What It’s Like To Run A B-School In A War Zone

The top business school in Ukraine’s capital city is leading the effort to make Vladimir Putin pay.

Not on the battlefield — Ukraine’s defense forces are taking care of that. Instead, Kyiv School of Economics is spearheading a project to calculate the economic cost of Russia’s invasion of its neighbor — every collapsed bridge, every destroyed building, every bomb crater in a road or airport runway.

The “Russia Will Pay” project is a massive undertaking that will involve huge numbers: Preliminary estimates put the total value of damaged and destroyed objects in Ukraine at 14.8 trillion hryvnias, or $500 billion — a number that will certainly grow as long as the conflict lasts.


KSE President Tymofiy Mylovanov: “We are shipping a substantive number” of supplies to emergency personnel and defense forces

Speaking to Poets&Quants from Kyiv in March, Tymofiy Mylovanov, KSE’s president, says his school has undertaken seven big projects for Ukraine’s government since the war began more than two weeks ago — though he can only talk publicly about two of them; the others involve intelligence gathering, supply chain and security assessments, and various other sensitive assignments. Many of the school’s analysts and researchers are now working in such capacities, Mylovanov says; many others are out fighting Russian troops. Naturally, the school’s normal class schedule has been disrupted, but “we are operational,” Mylovanov insists. “Those guys don’t want to study yet because they’re all fighting or doing something else,” he adds.

The first of KSE’s two publicly announced initiatives began early in the war that started with Russia’s invasion February 24. Coordinating with Ukrainian businesses and state-owned companies, the school launched a humanitarian aid campaign to provide food, medicine, and transportation for refugees who already were moving en masse westward, and whose numbers have only swelled in the days since. The campaign has simultaneously collected first aid and protective gear for emergency services personnel and Ukrainian Territorial Defense Forces — “to shield them,” the B-school announced, “against Russian aggression.” Through Friday, KSE had raised $5.9 million of a $10 million goal, enough for 5,400 first aid kits, 3,540 helmets, and 4,000 survival kits, among other equipment.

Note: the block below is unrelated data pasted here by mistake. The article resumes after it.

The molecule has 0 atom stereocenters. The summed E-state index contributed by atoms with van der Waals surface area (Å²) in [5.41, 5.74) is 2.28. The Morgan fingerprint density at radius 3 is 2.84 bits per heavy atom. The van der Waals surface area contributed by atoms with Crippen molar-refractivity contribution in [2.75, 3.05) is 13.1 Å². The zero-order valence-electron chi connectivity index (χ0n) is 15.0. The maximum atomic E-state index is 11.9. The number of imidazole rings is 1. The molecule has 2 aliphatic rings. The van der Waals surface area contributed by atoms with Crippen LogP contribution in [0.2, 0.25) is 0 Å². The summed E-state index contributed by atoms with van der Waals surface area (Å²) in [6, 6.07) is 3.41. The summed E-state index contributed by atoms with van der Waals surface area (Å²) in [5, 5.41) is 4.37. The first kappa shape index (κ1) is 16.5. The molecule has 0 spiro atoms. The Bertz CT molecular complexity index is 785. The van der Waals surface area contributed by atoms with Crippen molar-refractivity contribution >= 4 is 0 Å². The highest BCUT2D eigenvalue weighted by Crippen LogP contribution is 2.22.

“I appeal to the rest of the free world for which we are fighting now — support us with resources, stand with Ukraine,” Mylovanov says.

When the war began, “We immediately started the fundraising campaign,” he tells P&Q. “We have a very powerful — in terms of capacity — foundation. And we immediately readjusted it for medical supply and protective kit supplies, like bulletproof vests, what was immediately needed in Kyiv. And so all that is running. Now we are two weeks into this. We are shipping already a substantive number.”


KSE’s other publicly announced project is the Russia Will Pay initiative, coordinated with the office of Ukraine President Volodymyr Zelenskyy and the Ministry of Economic Development & Trade, which Mylovanov himself headed from 2019 to 2020. Using crowdsourced information from Ukraine’s citizens (augmented and confirmed by expert analysis), the project will collect information about damage and destruction to infrastructure that occurs during the war.

Already in the first 14 days of the war, a team from KSE and volunteers have compiled, analyzed, and verified more than 1,800 reports from citizens, the government, and local authorities about damage to or destruction of more than 200 educational institutions, 30 health care facilities, eight churches, 1,600 residential buildings, 19 office buildings, 23 factories/storage facilities, 12 airports, and five thermal/hydroelectric power stations. This in addition to damage to more than 15,000 kilometers of roads, 5,000 kilometers of railways, 12 airports, 350 bridges and bridge crossings. And the damage and destruction grows substantially every day.

It is a colossal undertaking, with immense challenges. Among them: trust. When neighbors go to war, mistrust of information and authorities runs high, which is why anyone providing information to KSE about damage and destruction to the country’s infrastructure is guaranteed data confidentiality. No information about specific destructions will be published — only “generalized statistics,” for as long as martial law lasts.

“We will not be able to bring back the lives of our citizens who died in this war,” KSE announced. “But we will definitely win and rebuild our Ukraine. And the aggressor must take responsibility for all the losses.”


Mylovanov, currently in the country’s southwest, says he is safe for now, but that could change at any moment, he says, as the war expands to engulf the entire country.

“What safe means is really irrelevant, because they’re now bombing, as of today, all of Ukraine,” he says. “They bombed randomly, even Western Ukraine. There’s some saboteurs and special ops infiltration everywhere in Ukraine, but there’s no firefights here. So we’re okay. But I was in the areas where it is a little bit nasty.”

The war is all around. Members of KSE’s leadership hear it, see it, and feel it constantly.

“We were just talking — we have two meetings a day with the management team of Kyiv School of Economics, we have eight vice presidents and we are having two calls a day. And so this morning two of them reported that the rockets landed, one said 3 kilometers from them. The other said it was from her 4 minutes’ drive by car. The third one said that they had the air raid. And they’re all over the country. So I think I’ve been relatively lucky.”

The Dragon Capital Building of Kyiv School of Economics

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